10 Things Your Boss Expects You To Know About Connections- Part 5 Our Connections Are our Business5 min read

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have said it over and over again. Probably, you will not be trained on how critical connections are to your organization, but you will be expected to know their critical importance. Your boss expects you to know that without crucial connections, your organization will not thrive. It is a fair expectation if you ask me. I just wish that in addition to all those training that organizations do, they should add the all important aspect of “Connections” to the menu. This is important because without connections there is no life.

The Importance of Connections

Over the past four articles, we have broken down different aspects of connections that are important to organizations. I believe that there are two types of connections. There are internal connections (connections of people and their interaction with systems in the organization), and there are external organizations. So far we, have looked at the following things about connections that your boss expects you to know and cherish:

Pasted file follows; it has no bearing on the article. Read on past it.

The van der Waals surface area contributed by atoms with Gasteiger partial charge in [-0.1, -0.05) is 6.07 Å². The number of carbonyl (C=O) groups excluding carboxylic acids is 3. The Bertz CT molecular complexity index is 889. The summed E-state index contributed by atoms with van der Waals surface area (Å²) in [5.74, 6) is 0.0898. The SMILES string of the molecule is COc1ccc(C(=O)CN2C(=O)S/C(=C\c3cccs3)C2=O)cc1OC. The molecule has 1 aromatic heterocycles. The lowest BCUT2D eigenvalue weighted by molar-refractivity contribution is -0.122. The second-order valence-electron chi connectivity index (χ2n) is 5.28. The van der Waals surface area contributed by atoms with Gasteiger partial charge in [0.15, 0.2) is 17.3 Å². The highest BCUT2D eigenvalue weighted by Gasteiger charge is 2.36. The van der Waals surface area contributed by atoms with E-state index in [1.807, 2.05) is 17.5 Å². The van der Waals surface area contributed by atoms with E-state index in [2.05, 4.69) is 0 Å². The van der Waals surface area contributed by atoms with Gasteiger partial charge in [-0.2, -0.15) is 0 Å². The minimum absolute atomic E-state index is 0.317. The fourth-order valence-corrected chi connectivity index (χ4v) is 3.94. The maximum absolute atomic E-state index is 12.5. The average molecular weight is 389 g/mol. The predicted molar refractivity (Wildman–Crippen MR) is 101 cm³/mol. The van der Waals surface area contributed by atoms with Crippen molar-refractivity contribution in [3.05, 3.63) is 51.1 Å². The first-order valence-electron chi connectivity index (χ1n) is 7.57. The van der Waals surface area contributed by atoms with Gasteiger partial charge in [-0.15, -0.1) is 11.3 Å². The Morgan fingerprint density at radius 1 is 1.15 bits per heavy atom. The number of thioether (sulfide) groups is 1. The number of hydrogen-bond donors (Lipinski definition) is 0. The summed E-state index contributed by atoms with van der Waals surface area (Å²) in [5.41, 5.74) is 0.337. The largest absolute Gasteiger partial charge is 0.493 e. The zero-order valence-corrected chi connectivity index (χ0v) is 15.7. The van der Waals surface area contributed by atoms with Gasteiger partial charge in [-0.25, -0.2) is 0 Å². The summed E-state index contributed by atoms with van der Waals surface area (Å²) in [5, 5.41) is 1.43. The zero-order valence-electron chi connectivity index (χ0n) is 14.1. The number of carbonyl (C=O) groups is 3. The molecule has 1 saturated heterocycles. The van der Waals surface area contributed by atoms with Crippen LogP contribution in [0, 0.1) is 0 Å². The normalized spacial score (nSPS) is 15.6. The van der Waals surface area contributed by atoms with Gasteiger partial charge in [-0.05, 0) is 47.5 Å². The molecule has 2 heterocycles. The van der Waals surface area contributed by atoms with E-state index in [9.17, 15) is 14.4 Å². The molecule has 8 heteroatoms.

1. Connections are our Culture
  2. Connections are our Vibrancy
  3. Connections are our conduits of relevance
  4. Connections are our PR

5. Connections are our Business

Show me a business entity that makes a profit without having any connections. Show me a business entity that increases their bottom line without banking directly or indirectly on connections. There is none that I can think of. As a matter of fact the two Trillion Dollar Companies in the world at the time of writing this are directly connecting people to either communicate, do business or both. These are Apple and Amazon. Your boss therefore expects you to know how critical each connection that the business has is important to the bottom line. There are four or so critical connections that you need to be aware of.

It is John Stuart Mills who famously said:

“Trade is a social act”

1. Connections with Clients